The 1920s

The unions were a part of the Millinocket workplace from the beginning. The first people recruited to work at the new mill were mostly union men. The International Machine Tenders Union was representing GNP workers as early as 1901, and the first local union was formed the following year, #27 of the International Brotherhood of Paper Makers. 

Other unions were formed shortly afterward, including Local Union #69 of the International Brotherhood of Firemen, Oilers, and Helpers; and in 1906, Local Union #12 of the International Brotherhood of Pulp, Sulphite, and Papermill Workers.

The 1920s brought rapid growth in Millinocket. The addition of two more paper machines greatly increased the workforce, which in turn increased the population of the town.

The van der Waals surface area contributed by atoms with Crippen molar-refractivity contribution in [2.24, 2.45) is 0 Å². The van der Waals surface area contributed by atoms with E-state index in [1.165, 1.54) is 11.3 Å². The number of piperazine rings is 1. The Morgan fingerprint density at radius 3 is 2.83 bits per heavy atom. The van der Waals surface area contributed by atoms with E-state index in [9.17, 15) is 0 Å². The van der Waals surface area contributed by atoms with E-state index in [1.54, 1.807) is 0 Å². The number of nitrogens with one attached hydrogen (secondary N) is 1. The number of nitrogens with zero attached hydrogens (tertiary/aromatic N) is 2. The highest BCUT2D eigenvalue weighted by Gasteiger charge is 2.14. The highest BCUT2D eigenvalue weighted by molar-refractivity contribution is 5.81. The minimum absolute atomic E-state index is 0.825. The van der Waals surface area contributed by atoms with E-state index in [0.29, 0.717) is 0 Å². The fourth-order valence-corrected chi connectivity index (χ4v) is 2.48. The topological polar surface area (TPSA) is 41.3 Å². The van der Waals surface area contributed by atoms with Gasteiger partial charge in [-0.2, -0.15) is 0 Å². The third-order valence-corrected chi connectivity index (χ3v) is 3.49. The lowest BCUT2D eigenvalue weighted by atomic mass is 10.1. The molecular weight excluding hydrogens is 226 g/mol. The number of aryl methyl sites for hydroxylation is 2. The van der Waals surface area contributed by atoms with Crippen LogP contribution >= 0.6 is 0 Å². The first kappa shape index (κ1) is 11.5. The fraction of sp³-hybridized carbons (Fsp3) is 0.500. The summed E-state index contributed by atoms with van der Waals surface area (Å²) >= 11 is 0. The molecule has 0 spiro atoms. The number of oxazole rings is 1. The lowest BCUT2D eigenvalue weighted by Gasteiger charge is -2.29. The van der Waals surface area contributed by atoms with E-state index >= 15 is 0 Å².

The town was growing to the west so fast that the Elm Street railroad crossing could no longer meet the demands, so another was built at Spruce Street, extending the town further. Maine and Highland Avenues were extended to Bowdoin Street.

The Millinocket Oddfellows built a two-story brick building, which included a basement, and housed a lodge room, assembly room, dining and kitchen facilities.

A new, wider bridge replaced the original Central Street bridge over Millinocket Stream, as many Millinocket residents were by then driving their own cars.

In the fall of 1921, the Millinocket High School burned to the ground. To complete the school year, students were crammed into the Armory building, which was partioned into four rooms, an arrangement that served the town’s high school students for the following school year, as well. The town voted to raise $30,000 by assessment, and to take out a bond for an additional $150,000. Additional money included a gift of $50,000 from the Great Northern.

© Michelle Anderson 2005-2014